So, if the K-1 has a loss from the company, can YOU deduct those losses on your personal tax return? The answer is not an immediate “yes” or “no”.
A Schedule K-1 is an IRS form that is produced when a Partnership or S-Corporation Tax Return is filed.
Each Equity Owner (Partner or Shareholder) receives a personalized K-1 that reflects their’ portion of the company’s current year Profits (Losses) as well as any non-deductible, owner responsible expenses incurred by the company (such as Charitable Donations or Distributions).
The K-1 is then passed through to the respective Owner’s (Partner’s or Shareholder’s) and is reported on the individual’s income tax return (1040, Schedule E).
Losses are only deductible if (all three must be present):
ONE: The reported loss on the Individual Owner’s K-1 is less than the Individual Owner’s tax basis FOR THAT YEAR.
Refer to above explanation on how the Tax Basis fluctuates each year.
TWO: The basis is considered “at risk”: You’re at risk in any activity for the:
- Money and adjusted basis of property you contribute to the activity
- Any amounts borrowed IF:
- You’re personally liable for repayment, or
- You pledge property (other than property used in the activity) as security for the loan
THREE: The losses are not passive. In other words, the owner must be actively participating in business operations. (IRS Pub 925 (rev 2016) emphasis added).
All three conditions above must be met for the loss rules to be applied.
Bottom line is, both you and your CPA, or Tax Accountant, needs to know your basis because:
- Your tax basis will determine (to an extent, as explained above) how much of the business’ losses are deductible.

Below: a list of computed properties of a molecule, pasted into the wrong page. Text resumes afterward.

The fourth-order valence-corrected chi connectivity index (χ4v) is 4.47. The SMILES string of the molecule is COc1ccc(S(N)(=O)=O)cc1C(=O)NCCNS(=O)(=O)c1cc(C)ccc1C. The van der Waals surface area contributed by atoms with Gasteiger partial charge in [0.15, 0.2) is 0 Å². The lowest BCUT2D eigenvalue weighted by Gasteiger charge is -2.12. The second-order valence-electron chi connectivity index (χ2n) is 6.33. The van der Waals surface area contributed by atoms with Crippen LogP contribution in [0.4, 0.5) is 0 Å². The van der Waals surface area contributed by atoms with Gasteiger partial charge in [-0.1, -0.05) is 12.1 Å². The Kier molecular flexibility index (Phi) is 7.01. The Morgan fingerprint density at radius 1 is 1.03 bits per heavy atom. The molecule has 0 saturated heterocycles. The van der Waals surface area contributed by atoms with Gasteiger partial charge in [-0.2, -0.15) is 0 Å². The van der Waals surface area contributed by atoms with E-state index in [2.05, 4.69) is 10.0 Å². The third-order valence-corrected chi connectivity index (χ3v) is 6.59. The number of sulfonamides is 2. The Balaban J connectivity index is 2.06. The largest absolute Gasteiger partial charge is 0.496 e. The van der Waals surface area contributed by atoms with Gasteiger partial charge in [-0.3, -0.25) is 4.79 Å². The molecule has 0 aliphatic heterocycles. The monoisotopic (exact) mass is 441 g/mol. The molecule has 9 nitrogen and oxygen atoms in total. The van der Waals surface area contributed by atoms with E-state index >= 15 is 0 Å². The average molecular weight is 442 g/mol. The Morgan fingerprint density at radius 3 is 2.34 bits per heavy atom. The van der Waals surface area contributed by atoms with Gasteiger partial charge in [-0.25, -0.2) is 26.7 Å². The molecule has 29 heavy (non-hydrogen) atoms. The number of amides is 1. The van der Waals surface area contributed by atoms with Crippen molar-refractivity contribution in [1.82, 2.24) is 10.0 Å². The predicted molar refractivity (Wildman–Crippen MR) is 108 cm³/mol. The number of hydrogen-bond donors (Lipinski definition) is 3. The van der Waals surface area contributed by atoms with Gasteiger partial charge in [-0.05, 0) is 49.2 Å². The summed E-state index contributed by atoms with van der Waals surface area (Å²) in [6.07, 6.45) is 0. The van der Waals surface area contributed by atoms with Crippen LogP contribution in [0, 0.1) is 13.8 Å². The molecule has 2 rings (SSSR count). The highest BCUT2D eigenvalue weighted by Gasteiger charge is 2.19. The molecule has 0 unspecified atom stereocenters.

If you don’t know how much basis you have in the business, you won’t know how much you are able to deduct.
- Your basis will determine the amount of gain or loss on sale of the business, partner share, or stock.
- Your annual Schedule K-1 often looks incorrect or inconsistent due to the changes made annually.
If you have changed accountants over time, they may not have been calculating your basis correctly and applying the correct balances.
Your CPA or Tax Accountant should be involved throughout your ownership of every investment company to properly advice you on tax and accounting changes and how they will impact you on an individual level.
Corporations, Partnerships, Estates and Trusts 2017 Edition. Authors: Hoffman, William; Raabe, WIlliam; Maloney, David; Young, James. Publisher: South-Western Cengage Pages: 14-4 to 14-8.
IRS.gov (2016). Publication 925. Retrieved July 24, 2017 from: https://www.irs.gov/publications/p925/ar02.html#en_US_2016_publink1000104595
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